Teacher, mentor, and friend, Bill MacLeay was a director of the All Arts Council and had begun to build an AAC runout program for artists and performers at Johnson State when he died.
The event has already raised over $3,000 for the Bill MacLeay Foundation and Scholarship Fund, all on the program alone. The scholarship will be awarded annually to an adult in northern Vermont who wants to continue with a college education. "It's a great way to project Bill into the future," Ms. McKeowan said. "The qualifications for getting one of these scholarships are attuned to what he looked for in an individual." The Foundation Board includes David Thompson of St. Albans, Jean Burnor, and Maggie MacLeay.
The Bill MacLeay Foundation Variety Show Saturday, July 17, at 7 p.m. at the Opera House. Admission is $6 at the door. "There are no advance tickets. Just get there early and hope you get a seat," Ms. McKeowan said. "It will run like the Ed Sullivan Show. It's a very tight show."
The Fairfax Community Theater Company production of The Scarlet Pimpernel began last night at BFA Fairfax High School. The musical offers an evening of adventure, romance, and rescue.
"This play has always one of [director] Kim Ward's favorites." Margie Cain said. Stage manager "Terry Kneen, Kim, and I went to Philadelphia to see it produced and decided we had to do it here. It really is a fun show. The characters are wonderful, and the music is rich and divine.
"The one word that best describes the production is passion, from the story, from the cast and the crew."
Bob Martin of Burlington plays Percy Blakeney, the Scarlet Pimpernel. FCTC founding member Margie Cain plays Percy's French wife, Marguerite. Jerry Starks plays Chauvelin, the French officer and antagonist. Former Fairfax resident Kim Ward of Montpelier directs. The production has a 12-piece orchestra conducted by Norm Lavallee, over 20 cast members and a functional Guillotine. The cast is drawn from Franklin and Chittenden Counties.
FCTC has performed musicals, drama, and comic theater since 1991. The Scarlet Pimpernel, with music by Frank Wildhorn, book and lyrics by Nan Knighton, continues tonight through Saturday, July 14-17, All performances are at 8 p.m. Admission is $10/adults and $7/seniors and children under 12.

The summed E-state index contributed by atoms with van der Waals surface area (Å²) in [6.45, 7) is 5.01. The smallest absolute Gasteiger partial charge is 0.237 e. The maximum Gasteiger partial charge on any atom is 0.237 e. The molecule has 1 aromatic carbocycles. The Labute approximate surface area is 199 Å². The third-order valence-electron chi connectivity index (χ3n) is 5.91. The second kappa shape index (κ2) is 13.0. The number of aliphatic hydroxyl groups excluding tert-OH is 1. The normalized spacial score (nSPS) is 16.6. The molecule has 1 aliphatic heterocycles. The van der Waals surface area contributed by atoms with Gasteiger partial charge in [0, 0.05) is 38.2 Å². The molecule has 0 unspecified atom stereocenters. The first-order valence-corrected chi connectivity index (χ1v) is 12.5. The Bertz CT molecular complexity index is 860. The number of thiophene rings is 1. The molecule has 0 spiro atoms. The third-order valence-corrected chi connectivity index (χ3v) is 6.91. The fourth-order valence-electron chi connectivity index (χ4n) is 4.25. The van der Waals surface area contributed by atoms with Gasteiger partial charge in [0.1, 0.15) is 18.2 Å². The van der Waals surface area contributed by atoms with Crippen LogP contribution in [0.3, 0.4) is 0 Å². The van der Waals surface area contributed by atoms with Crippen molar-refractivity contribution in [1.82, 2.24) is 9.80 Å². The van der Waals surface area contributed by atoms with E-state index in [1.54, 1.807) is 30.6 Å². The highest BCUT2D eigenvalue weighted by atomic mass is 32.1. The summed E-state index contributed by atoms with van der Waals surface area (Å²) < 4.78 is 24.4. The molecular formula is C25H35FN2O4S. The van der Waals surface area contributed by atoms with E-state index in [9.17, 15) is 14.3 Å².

After the FCTC triumph with 1776 last year and the French overthrow now, we should ask them for more revolutionary theater.
Village Harmony returns for its seventh year in the Summer at Grace series at Grace Church on Sunday. This popular youth ensemble will present an eclectic mixture of Italian traditional and renaissance music, shape-note singing, Balkan music and African drumming, and new works. Village Harmony's 25 young singers and instrumentalists are drawn from throughout New England and as far away as North Carolina and Virginia, and are directed by Larry Gordon, Carlo Pozzoli Marytha Paffrath.
This is the seventh season of the Summer Music at Grace series. Sunday at 7 p.m. at Grace Church, 215 Pleasant Street, Sheldon Creek. A community potluck dinner will precede the concert at 5:30 p.m. The suggested admission to the concerts is $8/$5 for students. Village Harmony's recordings and songbooks will be available for sale. Call 326-4603 or www.gracechurchsheldon.org/concerts2004.htm for info.
ST. ALBANS BAY--8084 returns home to play The Bayside live tomorrow evening at 9:30 p.m. then travels the short distance to Springfield, VT, for Summerfest on Saturday at 6 p.m.
LIVE AND (ALMOST) LIVE ON STAGE
TEEVEE--Adelphia Channel 15 and the All Arts Council produce Almost Live, a series of live concerts that air each week on Channel 15. This week, the first set of Vermont singer-songwriter Jon Gailmor Almost Live at Bay Day airs tonight at 9:30 on Channel 15. The concert will repeat at 2:30 p.m. tomorrow and next Thursday morning at 2 a.m.
Sacred Harp singing is the largest surviving branch of traditional American Shape Note Singing. The nomenclature, taken from the Sacred Harp, a hymnal first published with no harp music. The Fasola site is dedicated to Sacred Harp music. Some historical background of Shape Note is available here.
CLICK HERE: ART SITE OF THE WEEK
FRANKLIN COUNTY BOOKSHELF
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P.O. Box 1
Highgate Springs, VT 05460